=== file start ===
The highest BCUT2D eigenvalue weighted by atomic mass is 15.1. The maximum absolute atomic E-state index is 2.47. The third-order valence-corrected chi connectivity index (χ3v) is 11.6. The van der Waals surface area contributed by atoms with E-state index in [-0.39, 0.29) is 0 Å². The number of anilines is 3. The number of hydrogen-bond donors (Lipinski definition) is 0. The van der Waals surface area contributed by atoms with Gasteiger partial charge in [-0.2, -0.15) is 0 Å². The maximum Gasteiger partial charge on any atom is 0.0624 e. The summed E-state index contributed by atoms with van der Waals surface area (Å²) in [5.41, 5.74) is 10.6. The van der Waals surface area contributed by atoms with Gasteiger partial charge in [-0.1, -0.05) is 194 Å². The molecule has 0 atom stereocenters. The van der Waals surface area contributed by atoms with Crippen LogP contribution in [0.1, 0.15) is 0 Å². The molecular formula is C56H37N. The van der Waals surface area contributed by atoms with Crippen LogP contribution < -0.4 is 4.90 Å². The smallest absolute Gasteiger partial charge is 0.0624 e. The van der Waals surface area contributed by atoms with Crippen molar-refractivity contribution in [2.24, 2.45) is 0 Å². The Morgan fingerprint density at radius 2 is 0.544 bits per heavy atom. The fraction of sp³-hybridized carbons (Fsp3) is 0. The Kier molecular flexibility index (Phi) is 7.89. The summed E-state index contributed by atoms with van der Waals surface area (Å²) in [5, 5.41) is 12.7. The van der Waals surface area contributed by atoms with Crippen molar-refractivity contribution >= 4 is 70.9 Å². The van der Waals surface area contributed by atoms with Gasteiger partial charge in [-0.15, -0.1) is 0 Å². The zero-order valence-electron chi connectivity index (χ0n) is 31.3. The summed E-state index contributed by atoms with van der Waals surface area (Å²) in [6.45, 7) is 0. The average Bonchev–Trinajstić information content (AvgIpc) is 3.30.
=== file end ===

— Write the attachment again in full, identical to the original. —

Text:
The highest BCUT2D eigenvalue weighted by atomic mass is 15.1. The maximum absolute atomic E-state index is 2.47. The third-order valence-corrected chi connectivity index (χ3v) is 11.6. The van der Waals surface area contributed by atoms with E-state index in [-0.39, 0.29) is 0 Å². The number of anilines is 3. The number of hydrogen-bond donors (Lipinski definition) is 0. The van der Waals surface area contributed by atoms with Gasteiger partial charge in [-0.2, -0.15) is 0 Å². The maximum Gasteiger partial charge on any atom is 0.0624 e. The summed E-state index contributed by atoms with van der Waals surface area (Å²) in [5.41, 5.74) is 10.6. The van der Waals surface area contributed by atoms with Gasteiger partial charge in [-0.1, -0.05) is 194 Å². The molecule has 0 atom stereocenters. The van der Waals surface area contributed by atoms with Crippen LogP contribution in [0.1, 0.15) is 0 Å². The molecular formula is C56H37N. The van der Waals surface area contributed by atoms with Crippen LogP contribution < -0.4 is 4.90 Å². The smallest absolute Gasteiger partial charge is 0.0624 e. The van der Waals surface area contributed by atoms with Crippen molar-refractivity contribution in [2.24, 2.45) is 0 Å². The Morgan fingerprint density at radius 2 is 0.544 bits per heavy atom. The fraction of sp³-hybridized carbons (Fsp3) is 0. The Kier molecular flexibility index (Phi) is 7.89. The summed E-state index contributed by atoms with van der Waals surface area (Å²) in [5, 5.41) is 12.7. The van der Waals surface area contributed by atoms with Crippen molar-refractivity contribution >= 4 is 70.9 Å². The van der Waals surface area contributed by atoms with Gasteiger partial charge in [-0.15, -0.1) is 0 Å². The zero-order valence-electron chi connectivity index (χ0n) is 31.3. The summed E-state index contributed by atoms with van der Waals surface area (Å²) in [6.45, 7) is 0. The average Bonchev–Trinajstić information content (AvgIpc) is 3.30.